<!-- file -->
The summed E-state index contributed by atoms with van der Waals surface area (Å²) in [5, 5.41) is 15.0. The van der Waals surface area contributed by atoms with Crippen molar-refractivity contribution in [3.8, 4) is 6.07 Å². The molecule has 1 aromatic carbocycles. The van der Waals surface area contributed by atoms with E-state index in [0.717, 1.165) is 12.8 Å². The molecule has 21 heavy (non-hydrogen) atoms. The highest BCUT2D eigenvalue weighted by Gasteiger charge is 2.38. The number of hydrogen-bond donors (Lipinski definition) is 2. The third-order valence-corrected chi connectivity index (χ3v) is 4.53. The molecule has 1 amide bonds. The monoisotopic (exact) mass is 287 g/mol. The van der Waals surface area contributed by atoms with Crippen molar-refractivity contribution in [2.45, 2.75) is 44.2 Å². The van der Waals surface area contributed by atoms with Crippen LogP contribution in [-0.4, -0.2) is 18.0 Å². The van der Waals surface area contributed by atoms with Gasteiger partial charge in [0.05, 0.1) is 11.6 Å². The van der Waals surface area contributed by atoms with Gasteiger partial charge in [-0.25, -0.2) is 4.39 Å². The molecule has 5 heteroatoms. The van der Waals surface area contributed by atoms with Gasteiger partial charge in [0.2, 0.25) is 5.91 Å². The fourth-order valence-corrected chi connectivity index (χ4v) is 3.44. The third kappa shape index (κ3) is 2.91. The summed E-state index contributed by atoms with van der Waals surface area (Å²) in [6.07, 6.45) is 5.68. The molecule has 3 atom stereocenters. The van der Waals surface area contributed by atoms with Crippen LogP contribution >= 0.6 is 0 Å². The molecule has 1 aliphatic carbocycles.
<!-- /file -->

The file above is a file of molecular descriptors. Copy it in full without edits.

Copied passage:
The summed E-state index contributed by atoms with van der Waals surface area (Å²) in [5, 5.41) is 15.0. The van der Waals surface area contributed by atoms with Crippen molar-refractivity contribution in [3.8, 4) is 6.07 Å². The molecule has 1 aromatic carbocycles. The van der Waals surface area contributed by atoms with E-state index in [0.717, 1.165) is 12.8 Å². The molecule has 21 heavy (non-hydrogen) atoms. The highest BCUT2D eigenvalue weighted by Gasteiger charge is 2.38. The number of hydrogen-bond donors (Lipinski definition) is 2. The third-order valence-corrected chi connectivity index (χ3v) is 4.53. The molecule has 1 amide bonds. The monoisotopic (exact) mass is 287 g/mol. The van der Waals surface area contributed by atoms with Crippen molar-refractivity contribution in [2.45, 2.75) is 44.2 Å². The van der Waals surface area contributed by atoms with Crippen LogP contribution in [-0.4, -0.2) is 18.0 Å². The van der Waals surface area contributed by atoms with Gasteiger partial charge in [0.05, 0.1) is 11.6 Å². The van der Waals surface area contributed by atoms with Gasteiger partial charge in [-0.25, -0.2) is 4.39 Å². The molecule has 5 heteroatoms. The van der Waals surface area contributed by atoms with Gasteiger partial charge in [0.2, 0.25) is 5.91 Å². The fourth-order valence-corrected chi connectivity index (χ4v) is 3.44. The third kappa shape index (κ3) is 2.91. The summed E-state index contributed by atoms with van der Waals surface area (Å²) in [6.07, 6.45) is 5.68. The molecule has 3 atom stereocenters. The van der Waals surface area contributed by atoms with Crippen LogP contribution >= 0.6 is 0 Å². The molecule has 1 aliphatic carbocycles.